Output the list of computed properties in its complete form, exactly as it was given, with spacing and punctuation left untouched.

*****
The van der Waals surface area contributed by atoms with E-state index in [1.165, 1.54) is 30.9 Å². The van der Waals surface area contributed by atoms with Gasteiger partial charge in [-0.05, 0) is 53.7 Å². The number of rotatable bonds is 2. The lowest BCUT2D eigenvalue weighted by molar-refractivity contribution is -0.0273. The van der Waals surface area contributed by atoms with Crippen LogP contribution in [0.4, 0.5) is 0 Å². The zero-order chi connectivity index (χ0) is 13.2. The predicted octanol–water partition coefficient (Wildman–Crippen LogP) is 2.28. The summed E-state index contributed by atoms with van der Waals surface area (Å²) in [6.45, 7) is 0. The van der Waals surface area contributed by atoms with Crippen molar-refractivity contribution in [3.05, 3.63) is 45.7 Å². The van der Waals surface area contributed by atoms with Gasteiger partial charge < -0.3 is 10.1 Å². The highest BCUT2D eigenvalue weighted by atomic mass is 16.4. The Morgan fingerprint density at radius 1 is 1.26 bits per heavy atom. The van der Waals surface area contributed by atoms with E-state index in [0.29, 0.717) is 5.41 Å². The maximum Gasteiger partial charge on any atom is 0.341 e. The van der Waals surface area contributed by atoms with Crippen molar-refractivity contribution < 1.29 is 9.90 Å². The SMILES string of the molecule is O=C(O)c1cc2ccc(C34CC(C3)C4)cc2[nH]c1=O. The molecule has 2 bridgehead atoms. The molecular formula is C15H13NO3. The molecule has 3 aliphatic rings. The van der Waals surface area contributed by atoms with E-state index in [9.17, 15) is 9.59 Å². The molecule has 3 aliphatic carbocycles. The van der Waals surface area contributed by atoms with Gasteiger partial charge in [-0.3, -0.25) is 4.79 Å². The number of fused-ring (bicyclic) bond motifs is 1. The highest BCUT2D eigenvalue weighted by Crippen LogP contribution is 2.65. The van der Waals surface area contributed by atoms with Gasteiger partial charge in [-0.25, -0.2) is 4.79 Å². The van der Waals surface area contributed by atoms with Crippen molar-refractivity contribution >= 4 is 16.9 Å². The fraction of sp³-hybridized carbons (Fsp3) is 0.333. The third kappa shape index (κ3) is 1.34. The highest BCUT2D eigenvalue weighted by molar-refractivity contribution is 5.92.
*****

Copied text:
The van der Waals surface area contributed by atoms with E-state index in [1.165, 1.54) is 30.9 Å². The van der Waals surface area contributed by atoms with Gasteiger partial charge in [-0.05, 0) is 53.7 Å². The number of rotatable bonds is 2. The lowest BCUT2D eigenvalue weighted by molar-refractivity contribution is -0.0273. The van der Waals surface area contributed by atoms with Crippen LogP contribution in [0.4, 0.5) is 0 Å². The zero-order chi connectivity index (χ0) is 13.2. The predicted octanol–water partition coefficient (Wildman–Crippen LogP) is 2.28. The summed E-state index contributed by atoms with van der Waals surface area (Å²) in [6.45, 7) is 0. The van der Waals surface area contributed by atoms with Crippen molar-refractivity contribution in [3.05, 3.63) is 45.7 Å². The van der Waals surface area contributed by atoms with Gasteiger partial charge < -0.3 is 10.1 Å². The highest BCUT2D eigenvalue weighted by atomic mass is 16.4. The Morgan fingerprint density at radius 1 is 1.26 bits per heavy atom. The van der Waals surface area contributed by atoms with E-state index in [0.29, 0.717) is 5.41 Å². The maximum Gasteiger partial charge on any atom is 0.341 e. The van der Waals surface area contributed by atoms with Crippen molar-refractivity contribution < 1.29 is 9.90 Å². The SMILES string of the molecule is O=C(O)c1cc2ccc(C34CC(C3)C4)cc2[nH]c1=O. The molecule has 2 bridgehead atoms. The molecular formula is C15H13NO3. The molecule has 3 aliphatic rings. The van der Waals surface area contributed by atoms with E-state index in [9.17, 15) is 9.59 Å². The molecule has 3 aliphatic carbocycles. The van der Waals surface area contributed by atoms with Gasteiger partial charge in [-0.3, -0.25) is 4.79 Å². The number of fused-ring (bicyclic) bond motifs is 1. The highest BCUT2D eigenvalue weighted by Crippen LogP contribution is 2.65. The van der Waals surface area contributed by atoms with Gasteiger partial charge in [-0.25, -0.2) is 4.79 Å². The van der Waals surface area contributed by atoms with Crippen molar-refractivity contribution >= 4 is 16.9 Å². The fraction of sp³-hybridized carbons (Fsp3) is 0.333. The third kappa shape index (κ3) is 1.34. The highest BCUT2D eigenvalue weighted by molar-refractivity contribution is 5.92.